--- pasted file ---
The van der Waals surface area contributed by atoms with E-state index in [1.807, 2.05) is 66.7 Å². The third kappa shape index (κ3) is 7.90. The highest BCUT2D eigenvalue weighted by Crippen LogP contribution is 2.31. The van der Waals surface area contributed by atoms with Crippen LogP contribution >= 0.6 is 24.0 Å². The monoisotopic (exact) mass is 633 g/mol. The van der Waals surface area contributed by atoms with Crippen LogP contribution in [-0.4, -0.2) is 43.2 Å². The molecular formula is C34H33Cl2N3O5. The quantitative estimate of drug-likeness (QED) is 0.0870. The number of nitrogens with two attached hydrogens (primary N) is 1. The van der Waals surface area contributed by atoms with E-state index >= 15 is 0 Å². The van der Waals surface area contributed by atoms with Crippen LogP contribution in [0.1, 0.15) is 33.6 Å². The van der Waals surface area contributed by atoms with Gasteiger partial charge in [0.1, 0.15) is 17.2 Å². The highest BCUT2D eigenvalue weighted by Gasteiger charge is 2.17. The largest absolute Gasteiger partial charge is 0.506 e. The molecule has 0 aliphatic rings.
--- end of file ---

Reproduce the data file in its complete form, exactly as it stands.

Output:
The van der Waals surface area contributed by atoms with E-state index in [1.807, 2.05) is 66.7 Å². The third kappa shape index (κ3) is 7.90. The highest BCUT2D eigenvalue weighted by Crippen LogP contribution is 2.31. The van der Waals surface area contributed by atoms with Crippen LogP contribution >= 0.6 is 24.0 Å². The monoisotopic (exact) mass is 633 g/mol. The van der Waals surface area contributed by atoms with Crippen LogP contribution in [-0.4, -0.2) is 43.2 Å². The molecular formula is C34H33Cl2N3O5. The quantitative estimate of drug-likeness (QED) is 0.0870. The number of nitrogens with two attached hydrogens (primary N) is 1. The van der Waals surface area contributed by atoms with E-state index >= 15 is 0 Å². The van der Waals surface area contributed by atoms with Crippen LogP contribution in [0.1, 0.15) is 33.6 Å². The van der Waals surface area contributed by atoms with Gasteiger partial charge in [0.1, 0.15) is 17.2 Å². The highest BCUT2D eigenvalue weighted by Gasteiger charge is 2.17. The largest absolute Gasteiger partial charge is 0.506 e. The molecule has 0 aliphatic rings.